The following is a near-verbatim transcript of today’s noon briefing by Farhan Haq, Deputy Spokesman for the Secretary-General.
We have the following readout of the Secretary-General's phone call with Mevlut Cavusoglu, Foreign Minister of Turkey: Today, the Secretary-General spoke to Mevlüt Çavuşoğlu, Foreign Minister of the Republic of Turkey, expressing his solidarity and sympathies to the Government of Turkey and the families of the victims of the 15 July coup attempt and seeking an update on current investigations and measures to hold those responsible to account.
While recognizing the extraordinary circumstances prevailing in the country following the coup attempt, the Secretary-General expressed his expectation that Turkey adhere to its international human rights obligations, upholding fundamental rights and universal principles, including the freedom of expression, freedom of movement and peaceful assembly, independence of the judiciary and of the legal profession, right to fair trial and strict adherence to due process. The Secretary-General also expressed his concern over the extent of the recent governmental decree regarding the implementation of the state of emergency, which enlists a number of measures restricting the full exercise of individual rights.
While welcoming the announced release of 1,200 military detainees, the Secretary-General referred to worrying reports of mistreatment and abuse of some of those who are still in custody and their detention conditions, and underscored his deep concern about the scope of continuing wide-spread arrests, detentions and suspensions, which reportedly cover many segments of Turkish society and Government institutions. Credible evidence on those under investigation has to be presented swiftly to the judicial system so that legal determination could be made before the court of law. Heartened by the Government and opposition rallying around upholding the Republic, the Secretary-General trusts that the Government and people of Turkey will transform this moment of uncertainty into a moment of unity, preserving Turkey's democracy. That readout will be online shortly.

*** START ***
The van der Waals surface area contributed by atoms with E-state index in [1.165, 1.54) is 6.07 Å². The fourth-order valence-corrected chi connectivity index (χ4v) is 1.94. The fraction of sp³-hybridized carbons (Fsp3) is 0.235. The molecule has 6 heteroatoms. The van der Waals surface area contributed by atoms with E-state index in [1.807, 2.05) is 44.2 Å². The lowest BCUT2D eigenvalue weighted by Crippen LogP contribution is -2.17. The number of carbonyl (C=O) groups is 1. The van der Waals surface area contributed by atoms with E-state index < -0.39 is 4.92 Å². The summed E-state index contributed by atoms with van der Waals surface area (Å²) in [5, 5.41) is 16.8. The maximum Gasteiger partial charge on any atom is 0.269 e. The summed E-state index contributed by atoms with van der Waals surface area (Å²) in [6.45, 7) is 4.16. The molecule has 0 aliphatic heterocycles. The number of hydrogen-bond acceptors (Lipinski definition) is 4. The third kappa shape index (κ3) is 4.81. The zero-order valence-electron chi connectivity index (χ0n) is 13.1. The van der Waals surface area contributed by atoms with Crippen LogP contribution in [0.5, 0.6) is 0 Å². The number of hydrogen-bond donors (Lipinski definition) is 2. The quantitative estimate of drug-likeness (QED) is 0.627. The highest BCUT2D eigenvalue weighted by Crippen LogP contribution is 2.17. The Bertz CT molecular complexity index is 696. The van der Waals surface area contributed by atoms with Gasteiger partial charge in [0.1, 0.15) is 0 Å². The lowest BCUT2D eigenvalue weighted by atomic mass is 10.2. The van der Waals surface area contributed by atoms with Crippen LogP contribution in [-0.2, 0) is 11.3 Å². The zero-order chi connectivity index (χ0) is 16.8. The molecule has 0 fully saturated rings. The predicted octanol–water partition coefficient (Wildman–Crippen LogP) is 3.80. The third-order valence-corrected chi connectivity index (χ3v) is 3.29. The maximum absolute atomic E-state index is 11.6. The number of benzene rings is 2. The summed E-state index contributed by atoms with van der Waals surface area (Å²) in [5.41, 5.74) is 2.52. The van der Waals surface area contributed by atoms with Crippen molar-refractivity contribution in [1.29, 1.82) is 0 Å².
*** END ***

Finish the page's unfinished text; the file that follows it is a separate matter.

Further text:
The heads of the UN’s political and humanitarian sections briefed the Security Council today on the situation in the Lake Chad Basin and the disruption caused by Boko Haram’s violent attacks in the region. Jeffrey Feltman, the Under-Secretary-General for Political Affairs, said that Boko Haram attacks were continuing mainly in north-eastern Nigeria and southern Niger, and to a lesser extent in northern Cameroon and the Lac region of Chad. The terrorist group persists in targeting innocent civilians, including through suicide attacks, often using young children.
Mr. Feltman noted allegations of human rights abuses in the affected countries, especially against youth belonging to Muslim communities. He said that to prevent the human rights situation from deteriorating further, concerned States must ensure accountability for serious violations by national forces and that the use of force is in full compliance with international humanitarian, human rights and refugee law. He added that the United Nations supports national and regional efforts to prevent and combat terrorism and to ensure that the perpetrators of terrorism are brought to justice. However, counter-terrorist operations must abide by the rule of law and international human rights norms.
Stephen O’ Brien, the Emergency Relief Coordinator, informed the Security Council that across the Lake Chad Basin, the UN estimates that more than 9 million people need humanitarian assistance. About 2.8 million of these people have been displaced, fleeing violent attacks in their towns and villages. Mr. O’Brien said that children are particularly vulnerable, especially the 1.7 million children who have been displaced across the Lake Chad Basin. Children risk being abducted and forcibly recruited by Boko Haram to take part in the violence including acting as suicide bombers. He added that last month, the Nigerian authorities rightly declared a nutrition emergency for Borno State. Direct reports from the field indicate that affected communities are rapidly running out of food. Mr. O’Brien warned that, if we do not act now, the human suffering will only get more extreme.
Regarding South Sudan, the UN Mission in the country (UNMISS) continues to document deeply disturbing reports of sexual violence, including rape and gang rape, by soldiers in uniform and men in plain clothes against civilians, including minors, around UN House and in other areas of Juba. Since the start of the current violence in Juba, the Mission has documented at least  cases of sexual violence and rape against civilians. It has stepped up its patrols in and around the Protection of Civilians sites, as well as in Juba city.
In addition, mitigating measures are in place where UNMISS forces provide protection at designated times to women when they go out of the Protection of Civilians sites to collect firewood and procure other non-food items. We have called on all parties to the conflict to take personal responsibility for the immediate sanctioning of their soldiers involved in these unspeakable acts of violence.